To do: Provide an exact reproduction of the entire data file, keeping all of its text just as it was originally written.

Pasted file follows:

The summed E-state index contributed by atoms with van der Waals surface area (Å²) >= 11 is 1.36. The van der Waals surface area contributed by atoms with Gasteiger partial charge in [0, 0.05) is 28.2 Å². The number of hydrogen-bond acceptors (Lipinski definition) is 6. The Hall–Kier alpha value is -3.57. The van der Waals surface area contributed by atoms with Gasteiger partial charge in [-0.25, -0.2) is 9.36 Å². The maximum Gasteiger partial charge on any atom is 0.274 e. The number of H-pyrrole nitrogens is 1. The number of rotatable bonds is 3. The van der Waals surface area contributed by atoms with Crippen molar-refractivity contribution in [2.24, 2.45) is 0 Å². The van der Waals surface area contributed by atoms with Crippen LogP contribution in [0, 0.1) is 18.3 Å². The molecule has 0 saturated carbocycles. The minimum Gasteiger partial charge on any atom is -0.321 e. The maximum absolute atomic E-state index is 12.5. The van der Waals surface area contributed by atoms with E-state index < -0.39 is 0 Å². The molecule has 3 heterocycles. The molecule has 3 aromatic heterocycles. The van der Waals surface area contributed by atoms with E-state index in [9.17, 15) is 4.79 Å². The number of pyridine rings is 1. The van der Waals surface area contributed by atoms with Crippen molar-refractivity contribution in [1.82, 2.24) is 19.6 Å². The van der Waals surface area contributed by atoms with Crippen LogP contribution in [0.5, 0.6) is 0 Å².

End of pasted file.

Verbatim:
The summed E-state index contributed by atoms with van der Waals surface area (Å²) >= 11 is 1.36. The van der Waals surface area contributed by atoms with Gasteiger partial charge in [0, 0.05) is 28.2 Å². The number of hydrogen-bond acceptors (Lipinski definition) is 6. The Hall–Kier alpha value is -3.57. The van der Waals surface area contributed by atoms with Gasteiger partial charge in [-0.25, -0.2) is 9.36 Å². The maximum Gasteiger partial charge on any atom is 0.274 e. The number of H-pyrrole nitrogens is 1. The number of rotatable bonds is 3. The van der Waals surface area contributed by atoms with Crippen molar-refractivity contribution in [2.24, 2.45) is 0 Å². The van der Waals surface area contributed by atoms with Crippen LogP contribution in [0, 0.1) is 18.3 Å². The molecule has 0 saturated carbocycles. The minimum Gasteiger partial charge on any atom is -0.321 e. The maximum absolute atomic E-state index is 12.5. The van der Waals surface area contributed by atoms with E-state index < -0.39 is 0 Å². The molecule has 3 heterocycles. The molecule has 3 aromatic heterocycles. The van der Waals surface area contributed by atoms with E-state index in [9.17, 15) is 4.79 Å². The number of pyridine rings is 1. The van der Waals surface area contributed by atoms with Crippen molar-refractivity contribution in [1.82, 2.24) is 19.6 Å². The van der Waals surface area contributed by atoms with Crippen LogP contribution in [0.5, 0.6) is 0 Å².